In the previous two posts, we've shown how to implement custom visuals and queries using R. In this post, we'll use the new Python functionality to do the same thing. Since the Python functionality is still in Preview at the time of writing, we need to enable it in Power BI.
In this tab, we need to define a Python directory and an IDE, just like we did with R. We'll be using Anaconda as our Home Directory and VSCode as our IDE.
For the first part of this post, we'll recreate our linear regression model from the Custom R Visuals post. You can download the PBIX here. For reference, here's the R script that we will be recreating in Python.
# Input load. Please do not change #
`dataset` = read.csv('C:/Users/Brad/REditorWrapper_36d191ca-4dae-4dab-a68c- d15e6b37d3ed/input_df_fe354708-4578-4d89-9272-faf3096df75b.csv', check.names = FALSE, encoding = "UTF-8", blank.lines.skip = FALSE);
# Original Script. Please update your script content here and once completed copy below section back to the original editing window #
dataset[is.na(dataset)] <- 0
reg <- lm(`Revenue Current Month (Log)` ~ . - `Name` , data = dataset )
plot(x = reg$fitted.values, y = reg$residuals, xlab = "Fitted Values", ylab = "Residuals",
main = paste( "Predicting Revenue Current Month (Log): R-Squared = ",
round(summary(reg)$r.squared, digits = 3), sep="")) abline(h = 0)
We simply need to select the "Py" visual from the visualizations pane.
|Empty Python Visual|
Then, we get an empty Python visual. Let's recreate our chart by dragging on the same fields we used in the R visual.
|Open External IDE|
|Base Script in VSCode|
print( dataset.head() )
Name Revenue Current Month (Log) \
0 NaN 10.441484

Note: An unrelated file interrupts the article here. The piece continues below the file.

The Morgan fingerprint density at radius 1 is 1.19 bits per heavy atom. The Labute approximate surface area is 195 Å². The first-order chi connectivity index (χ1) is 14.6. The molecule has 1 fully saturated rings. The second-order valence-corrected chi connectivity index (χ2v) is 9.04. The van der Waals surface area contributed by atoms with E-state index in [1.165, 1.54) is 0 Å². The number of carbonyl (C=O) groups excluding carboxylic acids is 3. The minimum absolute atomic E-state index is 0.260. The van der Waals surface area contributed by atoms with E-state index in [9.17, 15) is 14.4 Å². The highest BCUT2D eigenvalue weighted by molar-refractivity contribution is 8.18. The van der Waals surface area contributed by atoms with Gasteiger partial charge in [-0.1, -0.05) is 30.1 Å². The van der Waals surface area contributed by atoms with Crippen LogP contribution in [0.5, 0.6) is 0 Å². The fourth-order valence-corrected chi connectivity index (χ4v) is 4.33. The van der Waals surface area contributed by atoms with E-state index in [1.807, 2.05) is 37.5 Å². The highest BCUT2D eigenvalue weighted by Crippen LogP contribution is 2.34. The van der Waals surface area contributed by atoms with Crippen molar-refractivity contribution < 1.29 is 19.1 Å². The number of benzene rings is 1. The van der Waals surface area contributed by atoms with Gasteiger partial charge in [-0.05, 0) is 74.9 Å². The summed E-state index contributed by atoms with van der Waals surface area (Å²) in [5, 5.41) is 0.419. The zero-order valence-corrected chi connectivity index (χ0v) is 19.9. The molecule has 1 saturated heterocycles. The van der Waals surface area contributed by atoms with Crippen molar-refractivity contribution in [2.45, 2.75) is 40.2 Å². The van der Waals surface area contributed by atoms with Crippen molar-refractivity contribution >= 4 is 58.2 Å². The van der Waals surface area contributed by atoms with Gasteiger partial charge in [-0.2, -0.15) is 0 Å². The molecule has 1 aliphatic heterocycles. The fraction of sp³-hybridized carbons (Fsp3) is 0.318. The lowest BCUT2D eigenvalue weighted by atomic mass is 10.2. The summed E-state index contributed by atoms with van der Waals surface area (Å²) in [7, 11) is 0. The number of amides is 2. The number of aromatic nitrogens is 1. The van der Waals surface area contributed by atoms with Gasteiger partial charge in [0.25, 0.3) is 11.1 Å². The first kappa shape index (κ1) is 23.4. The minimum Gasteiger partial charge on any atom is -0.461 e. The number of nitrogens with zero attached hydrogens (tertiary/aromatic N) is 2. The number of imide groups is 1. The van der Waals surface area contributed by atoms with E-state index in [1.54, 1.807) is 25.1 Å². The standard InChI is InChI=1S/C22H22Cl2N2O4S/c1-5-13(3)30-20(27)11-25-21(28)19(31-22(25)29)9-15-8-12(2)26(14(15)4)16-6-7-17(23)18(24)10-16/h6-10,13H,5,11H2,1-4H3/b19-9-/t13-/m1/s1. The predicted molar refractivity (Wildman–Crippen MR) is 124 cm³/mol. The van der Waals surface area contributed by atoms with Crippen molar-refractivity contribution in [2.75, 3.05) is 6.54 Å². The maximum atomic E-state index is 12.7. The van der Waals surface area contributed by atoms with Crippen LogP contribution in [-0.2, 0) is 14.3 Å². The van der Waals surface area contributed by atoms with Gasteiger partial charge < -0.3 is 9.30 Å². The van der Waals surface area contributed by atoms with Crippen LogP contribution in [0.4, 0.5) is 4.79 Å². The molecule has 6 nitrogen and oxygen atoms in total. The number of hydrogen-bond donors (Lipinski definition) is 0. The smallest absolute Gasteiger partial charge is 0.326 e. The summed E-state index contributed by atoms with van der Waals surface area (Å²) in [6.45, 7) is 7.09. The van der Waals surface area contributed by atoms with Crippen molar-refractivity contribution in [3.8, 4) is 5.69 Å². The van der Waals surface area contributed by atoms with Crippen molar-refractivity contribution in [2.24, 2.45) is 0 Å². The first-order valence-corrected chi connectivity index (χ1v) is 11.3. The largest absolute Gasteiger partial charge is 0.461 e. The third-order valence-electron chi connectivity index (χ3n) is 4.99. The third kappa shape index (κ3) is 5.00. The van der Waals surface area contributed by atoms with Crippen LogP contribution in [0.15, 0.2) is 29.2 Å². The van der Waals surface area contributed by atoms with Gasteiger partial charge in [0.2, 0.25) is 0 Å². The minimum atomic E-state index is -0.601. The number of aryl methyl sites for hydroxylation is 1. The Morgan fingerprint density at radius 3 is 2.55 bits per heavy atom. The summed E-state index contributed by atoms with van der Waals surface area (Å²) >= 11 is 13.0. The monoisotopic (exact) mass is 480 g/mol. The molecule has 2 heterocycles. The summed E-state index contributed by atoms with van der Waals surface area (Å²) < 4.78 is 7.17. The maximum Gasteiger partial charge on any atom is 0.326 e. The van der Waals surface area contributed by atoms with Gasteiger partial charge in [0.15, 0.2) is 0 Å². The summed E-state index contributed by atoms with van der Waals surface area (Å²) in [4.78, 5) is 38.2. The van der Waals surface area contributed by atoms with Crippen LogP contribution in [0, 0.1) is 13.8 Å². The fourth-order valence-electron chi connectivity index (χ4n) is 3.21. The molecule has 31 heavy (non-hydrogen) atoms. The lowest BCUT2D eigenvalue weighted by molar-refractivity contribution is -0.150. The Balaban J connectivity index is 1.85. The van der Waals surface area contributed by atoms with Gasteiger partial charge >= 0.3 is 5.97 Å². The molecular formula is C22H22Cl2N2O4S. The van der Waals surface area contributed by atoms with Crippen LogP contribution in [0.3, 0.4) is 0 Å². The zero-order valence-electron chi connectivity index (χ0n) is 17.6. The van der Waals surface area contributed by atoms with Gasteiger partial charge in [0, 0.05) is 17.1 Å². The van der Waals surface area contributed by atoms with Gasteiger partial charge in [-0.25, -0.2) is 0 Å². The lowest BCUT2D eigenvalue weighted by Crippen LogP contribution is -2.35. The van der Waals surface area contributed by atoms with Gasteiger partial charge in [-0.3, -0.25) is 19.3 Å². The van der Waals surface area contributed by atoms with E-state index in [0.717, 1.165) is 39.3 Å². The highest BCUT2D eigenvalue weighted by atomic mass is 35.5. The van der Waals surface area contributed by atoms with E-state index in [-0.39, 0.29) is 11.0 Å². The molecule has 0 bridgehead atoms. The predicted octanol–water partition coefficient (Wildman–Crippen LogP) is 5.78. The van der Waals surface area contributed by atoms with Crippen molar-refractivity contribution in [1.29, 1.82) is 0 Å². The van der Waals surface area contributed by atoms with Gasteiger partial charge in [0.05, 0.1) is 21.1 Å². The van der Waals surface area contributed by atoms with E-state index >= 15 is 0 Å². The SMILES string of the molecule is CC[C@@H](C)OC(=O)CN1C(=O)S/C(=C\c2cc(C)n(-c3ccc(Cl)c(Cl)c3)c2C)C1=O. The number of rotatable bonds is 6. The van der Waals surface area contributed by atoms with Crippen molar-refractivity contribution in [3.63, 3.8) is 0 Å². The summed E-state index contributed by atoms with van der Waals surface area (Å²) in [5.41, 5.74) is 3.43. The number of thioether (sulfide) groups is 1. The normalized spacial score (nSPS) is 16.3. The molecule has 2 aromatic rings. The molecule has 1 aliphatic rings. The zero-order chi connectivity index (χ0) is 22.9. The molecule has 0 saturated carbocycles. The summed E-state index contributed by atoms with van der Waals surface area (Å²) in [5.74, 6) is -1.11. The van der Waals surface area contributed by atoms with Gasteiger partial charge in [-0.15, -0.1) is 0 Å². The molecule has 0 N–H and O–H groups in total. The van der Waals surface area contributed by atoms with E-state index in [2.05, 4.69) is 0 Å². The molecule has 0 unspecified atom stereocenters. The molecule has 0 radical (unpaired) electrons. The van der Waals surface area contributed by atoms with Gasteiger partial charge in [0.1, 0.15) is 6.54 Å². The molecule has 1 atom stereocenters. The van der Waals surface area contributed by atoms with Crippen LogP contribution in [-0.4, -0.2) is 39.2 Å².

1 ABC Helicopter 11.718719
2 ABISCAS LTD 8.812843
3 Austin Music Club 9.635608
4 BINI Pharmaceutical 12.056482
Revenue Previous Month (Log) COGS Previous Month (Log) \
0 10.155070 9.678040
1 NaN NaN
2 9.554781 9.877554
3 9.712569 9.885533
4 11.900634 12.165114
Labor Cost Previous Month (Log) Third Party Costs Previous Month (Log) \
0 9.678040 NaN
1 NaN NaN
2 NaN 9.877554
3 9.885533 NaN
4 11.578833 10.181119
Travel Expenses Previous Month (Log) \
Rev for Exp Travel Previous Month (Log)
Now that we've seen our data, it's a relatively simple task to convert the R script to a Python script. There are a few major differences. First, Python is a general purpose programming language, whereas R is a statistical programming language. This means that some of the functionality provided in Base R requires additional libraries in Python. Pandas is a good library for data manipulation, but is already included by default in Power BI. Scikit-learn (also known as sklearn) is a good library for build predictive models. Finally, Seaborn and Matplotlib are good libraries for creating data visualizations.
In addition, there are some scenarios where Python is a bit more verbose than R, resulting in additional coding to achieve the same result. For instance, fitting a regression line to our data using the sklearn.linear_model.LinearRegression().fit() function required much more coding than the corresponding lm() function in R. Of course, there are plenty of situations where the opposite is true and R becomes the more verbose language.
Let's take a look at the Python code and the resulting visualization.
from sklearn import linear_model as lm
from sklearn import metrics as m
import seaborn as sns
from matplotlib import pyplot as plt
dataset.fillna( 0, inplace = True )
X = dataset.drop(['Name', 'Revenue Current Month (Log)'], axis = 1)
y = dataset['Revenue Current Month (Log)']
reg = lm.LinearRegression().fit(X, y)
sns.scatterplot(x = reg.predict(X), y = reg.predict(X) - y)